Over the past few years, there has been a lot of confusion about EMV — what is it, why do you need it, and what will happen if your card readers don’t accept EMV transactions. So, what is EMV and why is it essential as we look towards the future of payments?
Credit Card Showing EMV

What is EMV? EMV, the acronym for Europay, Mastercard and Visa, is the industry security standard for credit, debit and near-field communication mobile payments. Before EMV standards were established, credit and debit cards only had a magnetic stripe that contained limited, static data (MSD cards) that enabled payments. However, these cards are easily tampered with, leading to fraud and theft of information and money.

EMV cards incorporate a smart chip in place of the magstripe. In addition to being able to hold more information, these chip cards are practically fraud-proof due to the dynamic, one-time code created for each transaction.

EMV in the unattended industry

While EMV transactions have been used for years in retail stores, card brands have postponed EMV requirements in unattended industries like vending and self-serve kiosks. This is slated to change this year, as card brands are mandating EMV to be required for unattended contactless (tap cards and NFC) transactions and recommended for contact transactions. Additionally, the major card brands — Visa, MasterCard, American Express and Discover — have shifted the liability for counterfeit card fraud losses (previously absorbed by the issuers) to acquirers, which will then be passed down to merchants and operators, unless EMV capable cards are processed on EMV capable and enabled payment terminals.

EMV TRANSACTIONS EMV transactions can be broken down to contact or contactless transactions. An EMV-contact transaction is performed by inserting the chip card into the reader, which reads the encrypted information to enable the payment. An EMV-contactless transaction can be achieved by either tapping a radio frequency identification enabled chip card or presenting a mobile wallet app, such as Apple Pay or Google Pay. Until now, contactless transactions could be performed with an MSD card. However, tapping an MSD card or paying with a mobile wallet backed with an MSD card is not an EMV-certified transaction. After the EMV mandate takes full effect in May 2022, transactions of this type will be fined by the card brands and effectively blocked by payment facilitators/processing partners, leading to all MSD contactless transactions being declined. The card brands will then stop allowing MSD contactless transactions altogether several months later. This translates directly to lost sales for operators who haven’t installed EMV-certified readers on their machines. While swipe via MSD currently is still allowed on non-EMV certified readers, it is not encouraged, and customers themselves recognize the increased security benefits of contact and contactless transactions. Customers at a vending machine expect to pay with their credit card or mobile phone in the same manner that they pay at any retail outlet. Additionally, EMV transactions have less downgrades and related cancels when processed compared to mag swipe transactions. Currently, contact payments are the most popular way to pay at a machine when consumers have the option, with contactless EMV transactions and tap/NFC demand growing due to increased desire for contactless behavior because of the COVID-19 pandemic. However, it is important to keep in mind that contactless does not necessarily mean EMV compliant, yet EMV will be a card brand requirement this year.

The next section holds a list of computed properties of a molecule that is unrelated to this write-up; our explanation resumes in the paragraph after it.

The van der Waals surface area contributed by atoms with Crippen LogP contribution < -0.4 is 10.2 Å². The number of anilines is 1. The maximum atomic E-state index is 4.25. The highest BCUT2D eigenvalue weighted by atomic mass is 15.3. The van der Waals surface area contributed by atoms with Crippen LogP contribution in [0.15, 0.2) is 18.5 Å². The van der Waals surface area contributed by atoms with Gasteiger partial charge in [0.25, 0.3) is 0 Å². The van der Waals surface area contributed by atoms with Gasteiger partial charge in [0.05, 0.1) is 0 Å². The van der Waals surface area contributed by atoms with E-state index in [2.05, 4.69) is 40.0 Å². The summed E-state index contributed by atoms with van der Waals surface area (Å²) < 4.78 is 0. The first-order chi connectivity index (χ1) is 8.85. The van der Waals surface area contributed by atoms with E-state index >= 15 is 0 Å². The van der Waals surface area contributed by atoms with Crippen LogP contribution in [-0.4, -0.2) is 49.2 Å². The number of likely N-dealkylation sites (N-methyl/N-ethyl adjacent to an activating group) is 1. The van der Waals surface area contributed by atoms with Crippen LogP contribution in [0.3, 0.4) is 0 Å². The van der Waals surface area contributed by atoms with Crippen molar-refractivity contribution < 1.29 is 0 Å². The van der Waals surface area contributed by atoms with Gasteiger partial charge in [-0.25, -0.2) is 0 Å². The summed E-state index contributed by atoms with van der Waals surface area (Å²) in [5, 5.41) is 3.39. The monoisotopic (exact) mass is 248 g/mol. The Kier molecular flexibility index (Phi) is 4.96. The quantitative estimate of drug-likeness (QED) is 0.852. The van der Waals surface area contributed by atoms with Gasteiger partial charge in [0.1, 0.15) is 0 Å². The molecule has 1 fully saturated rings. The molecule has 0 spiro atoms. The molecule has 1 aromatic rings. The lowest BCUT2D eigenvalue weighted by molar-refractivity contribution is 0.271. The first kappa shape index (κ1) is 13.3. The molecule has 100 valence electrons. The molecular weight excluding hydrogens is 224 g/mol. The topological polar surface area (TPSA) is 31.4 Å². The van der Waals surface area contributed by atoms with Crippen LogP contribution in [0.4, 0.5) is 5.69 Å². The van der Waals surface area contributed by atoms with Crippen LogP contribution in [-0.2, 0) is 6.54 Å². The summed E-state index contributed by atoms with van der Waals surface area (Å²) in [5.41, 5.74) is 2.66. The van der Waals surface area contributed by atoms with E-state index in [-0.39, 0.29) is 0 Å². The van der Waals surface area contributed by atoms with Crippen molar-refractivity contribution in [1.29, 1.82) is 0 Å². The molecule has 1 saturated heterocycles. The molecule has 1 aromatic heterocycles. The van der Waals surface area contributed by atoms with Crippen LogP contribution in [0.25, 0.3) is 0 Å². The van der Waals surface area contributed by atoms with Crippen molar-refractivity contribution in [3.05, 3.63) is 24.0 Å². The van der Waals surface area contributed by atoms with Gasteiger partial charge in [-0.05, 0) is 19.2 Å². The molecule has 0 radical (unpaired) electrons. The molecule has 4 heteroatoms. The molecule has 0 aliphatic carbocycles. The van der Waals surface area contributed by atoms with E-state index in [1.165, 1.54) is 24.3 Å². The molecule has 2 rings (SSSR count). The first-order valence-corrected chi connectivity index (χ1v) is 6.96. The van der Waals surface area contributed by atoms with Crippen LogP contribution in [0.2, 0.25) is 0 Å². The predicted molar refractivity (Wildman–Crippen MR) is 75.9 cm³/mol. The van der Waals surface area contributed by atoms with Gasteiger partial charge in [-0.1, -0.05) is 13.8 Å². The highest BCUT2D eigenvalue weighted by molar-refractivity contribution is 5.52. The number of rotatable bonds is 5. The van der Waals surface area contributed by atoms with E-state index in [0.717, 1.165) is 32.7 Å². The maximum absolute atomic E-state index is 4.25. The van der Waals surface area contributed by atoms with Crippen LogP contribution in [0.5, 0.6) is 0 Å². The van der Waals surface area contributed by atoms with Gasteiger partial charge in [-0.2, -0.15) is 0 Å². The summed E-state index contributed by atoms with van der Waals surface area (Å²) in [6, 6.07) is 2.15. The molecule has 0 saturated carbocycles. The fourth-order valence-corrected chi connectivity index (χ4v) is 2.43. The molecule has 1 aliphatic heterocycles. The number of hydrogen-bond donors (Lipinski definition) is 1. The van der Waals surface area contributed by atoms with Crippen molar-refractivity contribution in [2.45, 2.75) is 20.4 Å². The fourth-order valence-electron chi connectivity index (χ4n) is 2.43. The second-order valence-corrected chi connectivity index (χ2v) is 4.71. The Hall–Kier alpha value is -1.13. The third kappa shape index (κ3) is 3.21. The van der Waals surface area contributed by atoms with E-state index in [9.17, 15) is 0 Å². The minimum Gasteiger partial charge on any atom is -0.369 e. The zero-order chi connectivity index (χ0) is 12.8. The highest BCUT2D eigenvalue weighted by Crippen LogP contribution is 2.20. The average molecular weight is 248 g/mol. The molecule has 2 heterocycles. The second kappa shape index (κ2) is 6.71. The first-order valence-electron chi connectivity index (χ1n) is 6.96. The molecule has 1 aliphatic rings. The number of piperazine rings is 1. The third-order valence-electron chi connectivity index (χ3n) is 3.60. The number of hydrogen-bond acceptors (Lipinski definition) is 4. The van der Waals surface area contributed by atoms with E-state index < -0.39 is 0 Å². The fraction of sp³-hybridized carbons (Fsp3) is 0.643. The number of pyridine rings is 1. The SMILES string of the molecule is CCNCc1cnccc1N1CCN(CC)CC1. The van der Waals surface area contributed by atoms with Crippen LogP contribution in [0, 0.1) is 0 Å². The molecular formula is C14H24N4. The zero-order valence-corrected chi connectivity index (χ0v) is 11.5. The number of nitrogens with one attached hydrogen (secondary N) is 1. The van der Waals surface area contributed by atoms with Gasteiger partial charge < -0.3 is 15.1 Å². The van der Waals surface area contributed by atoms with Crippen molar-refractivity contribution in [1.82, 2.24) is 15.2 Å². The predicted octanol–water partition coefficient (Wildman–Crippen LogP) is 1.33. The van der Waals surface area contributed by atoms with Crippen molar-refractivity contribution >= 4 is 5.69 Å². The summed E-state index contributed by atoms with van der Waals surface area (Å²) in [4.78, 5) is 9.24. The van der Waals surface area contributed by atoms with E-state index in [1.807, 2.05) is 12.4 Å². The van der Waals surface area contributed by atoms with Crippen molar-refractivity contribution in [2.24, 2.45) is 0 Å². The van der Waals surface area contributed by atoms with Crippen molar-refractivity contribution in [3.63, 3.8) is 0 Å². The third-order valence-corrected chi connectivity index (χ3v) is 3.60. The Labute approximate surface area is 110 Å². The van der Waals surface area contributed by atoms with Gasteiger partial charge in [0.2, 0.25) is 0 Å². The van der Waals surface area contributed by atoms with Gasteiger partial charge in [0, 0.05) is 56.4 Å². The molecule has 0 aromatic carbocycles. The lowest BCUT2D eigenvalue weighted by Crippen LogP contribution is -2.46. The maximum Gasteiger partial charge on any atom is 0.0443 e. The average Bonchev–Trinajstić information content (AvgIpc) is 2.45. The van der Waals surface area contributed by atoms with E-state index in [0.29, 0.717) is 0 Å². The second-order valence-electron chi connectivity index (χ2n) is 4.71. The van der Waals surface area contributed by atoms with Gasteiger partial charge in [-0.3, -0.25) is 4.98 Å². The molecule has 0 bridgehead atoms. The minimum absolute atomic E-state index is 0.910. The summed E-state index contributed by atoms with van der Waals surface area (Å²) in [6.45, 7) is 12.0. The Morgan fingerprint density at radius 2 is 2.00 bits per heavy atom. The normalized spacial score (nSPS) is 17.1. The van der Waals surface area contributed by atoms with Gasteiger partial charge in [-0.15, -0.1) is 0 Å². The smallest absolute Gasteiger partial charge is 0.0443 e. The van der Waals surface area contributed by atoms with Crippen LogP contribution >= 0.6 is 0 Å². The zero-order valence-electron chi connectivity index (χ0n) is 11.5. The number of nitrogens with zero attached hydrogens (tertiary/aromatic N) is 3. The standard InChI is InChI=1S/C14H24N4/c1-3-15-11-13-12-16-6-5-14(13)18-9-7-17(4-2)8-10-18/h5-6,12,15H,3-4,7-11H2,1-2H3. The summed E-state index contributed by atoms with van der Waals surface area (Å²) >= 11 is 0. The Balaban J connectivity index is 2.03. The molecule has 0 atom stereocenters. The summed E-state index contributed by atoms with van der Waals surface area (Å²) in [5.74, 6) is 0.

How self-service equipment operators benefit If your cashless readers are not EMV certified, the above may seem to be an expensive change that needs to be incorporated into your business. However, the exact opposite is true. Implementing EMV into your operations can help lift your gross margins by:

•Ensuring acceptance of the highest growing type of transactions — EMV contactless. •Having the ability to accept incremental authorization for multi-vend transactions to increase average transaction value. •Having less declined transactions. •Ensuring your cashless investment is future-proof by accepting EMV contact/insert. •Reducing the chargeback liability and fees as the card issuers will be responsible if it’s an EMV transaction. •Retaining and increasing location wins by reducing credit card fraud from occurring at machines on their premises.

Without a doubt, EMV is the safest way to pay for both contact and contactless transactions. To avoid lost sales and prepare for the future of payments, operators need to ensure that machines are equipped with EMV-certified devices.

FURMAN, C., 2022. The ‘ins and outs’ of EMV. [online] Available at: <> [Accessed 22 March 2022].

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